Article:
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Wild Mustang Encounters

Wild Mustang Encounters
Sand Wash Basin, CO
June 2021
Mary Ellen Connett


I wrote this blog right after visiting the wild mustangs in the Sand Wash Basin. I have not edited it as I wanted it to reflect my true experiences at the time. Since coming home from the trip, the Bureau of Land Management (BLM) initially supported getting water to the mustangs during the months long drought, but I must add it took a landslide of letters, emails and phone calls to get them to offer this support. The 8 mile fence along HWY 318, costing approx $125,000 and paid for by private donations, is now almost finished. Other water sources have been identified and are now operable. Rain came to the basin and all the ponds are now full. New vegetation is growing. All the pictures I see now on wild horse advocacy sites show healthy, clean, flourishing wild horses.

Then, in August, 2021, the BLM announced they would hold an “emergency” helicopter gather of 783 of the 900 something wild mustangs to take them off the range! WHAT???? The wild horses will experience such horror and terror, some will run to their death, especially the young ones who will wear away their hooves and break legs running the miles in scorching heat into the pens. Their fate is dismal at best. They say some will be adopted but there are thousands of wild horses held in captivity now as the government carries out their plan to eradicate all wild horses from land that should be their legally protected homes through the Wild Horse and Burro act passed 50 years ago. Many wild horses will be sold to people who will resell them to kill buyers who will ship them to slaughter in Canada or Mexico.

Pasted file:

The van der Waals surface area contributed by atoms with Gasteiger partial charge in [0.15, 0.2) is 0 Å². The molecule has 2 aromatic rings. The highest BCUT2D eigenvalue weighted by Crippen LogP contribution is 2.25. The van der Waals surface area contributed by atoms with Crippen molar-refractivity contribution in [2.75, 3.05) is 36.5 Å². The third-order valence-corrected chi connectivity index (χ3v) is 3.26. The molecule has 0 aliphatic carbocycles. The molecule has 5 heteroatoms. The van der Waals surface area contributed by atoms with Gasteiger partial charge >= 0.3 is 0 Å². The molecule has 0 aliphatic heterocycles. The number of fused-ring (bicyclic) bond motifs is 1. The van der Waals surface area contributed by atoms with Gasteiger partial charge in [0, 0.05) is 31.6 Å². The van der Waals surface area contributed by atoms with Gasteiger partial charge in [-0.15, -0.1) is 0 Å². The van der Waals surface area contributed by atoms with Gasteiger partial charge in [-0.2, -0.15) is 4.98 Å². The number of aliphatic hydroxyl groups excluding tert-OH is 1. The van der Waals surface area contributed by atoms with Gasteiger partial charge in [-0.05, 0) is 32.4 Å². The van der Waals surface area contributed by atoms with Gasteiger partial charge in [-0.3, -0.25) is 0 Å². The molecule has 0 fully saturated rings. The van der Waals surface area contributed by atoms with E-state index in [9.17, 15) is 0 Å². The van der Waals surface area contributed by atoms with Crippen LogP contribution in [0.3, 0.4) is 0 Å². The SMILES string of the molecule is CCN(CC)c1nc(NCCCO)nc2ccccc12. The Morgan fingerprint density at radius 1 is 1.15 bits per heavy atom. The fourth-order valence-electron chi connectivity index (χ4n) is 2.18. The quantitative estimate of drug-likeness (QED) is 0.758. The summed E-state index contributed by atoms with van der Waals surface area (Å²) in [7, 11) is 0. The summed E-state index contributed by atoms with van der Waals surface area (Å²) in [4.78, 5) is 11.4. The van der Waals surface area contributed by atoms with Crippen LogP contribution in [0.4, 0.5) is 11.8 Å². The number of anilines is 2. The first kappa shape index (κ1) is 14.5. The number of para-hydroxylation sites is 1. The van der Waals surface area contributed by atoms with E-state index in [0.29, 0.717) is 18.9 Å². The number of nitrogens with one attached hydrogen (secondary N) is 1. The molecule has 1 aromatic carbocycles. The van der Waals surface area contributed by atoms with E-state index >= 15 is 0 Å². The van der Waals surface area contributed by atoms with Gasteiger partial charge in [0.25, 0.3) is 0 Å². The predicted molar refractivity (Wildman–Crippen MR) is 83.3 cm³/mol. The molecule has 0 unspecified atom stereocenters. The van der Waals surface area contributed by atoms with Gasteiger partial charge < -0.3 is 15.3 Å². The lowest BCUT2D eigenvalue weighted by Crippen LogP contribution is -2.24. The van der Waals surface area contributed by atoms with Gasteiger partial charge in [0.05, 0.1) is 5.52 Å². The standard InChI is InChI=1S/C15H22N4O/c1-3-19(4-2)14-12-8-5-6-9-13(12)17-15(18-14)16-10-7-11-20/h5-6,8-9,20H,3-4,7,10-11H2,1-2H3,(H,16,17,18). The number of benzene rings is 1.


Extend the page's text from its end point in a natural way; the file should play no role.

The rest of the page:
The government supports having the cattle and sheep take over these lands because money is the objective, not maintaining a safe, secure home for Wild horses that are symbols of American freedom and are the one animal on the planet that has partnered with humans for the evolution of our species. We owe wild horses our undying loyalty.

Efforts to stop this emergency gather have all gone in vain. The BLM has not listened to a single protest. Our voices raised for our wild horses have not been heard.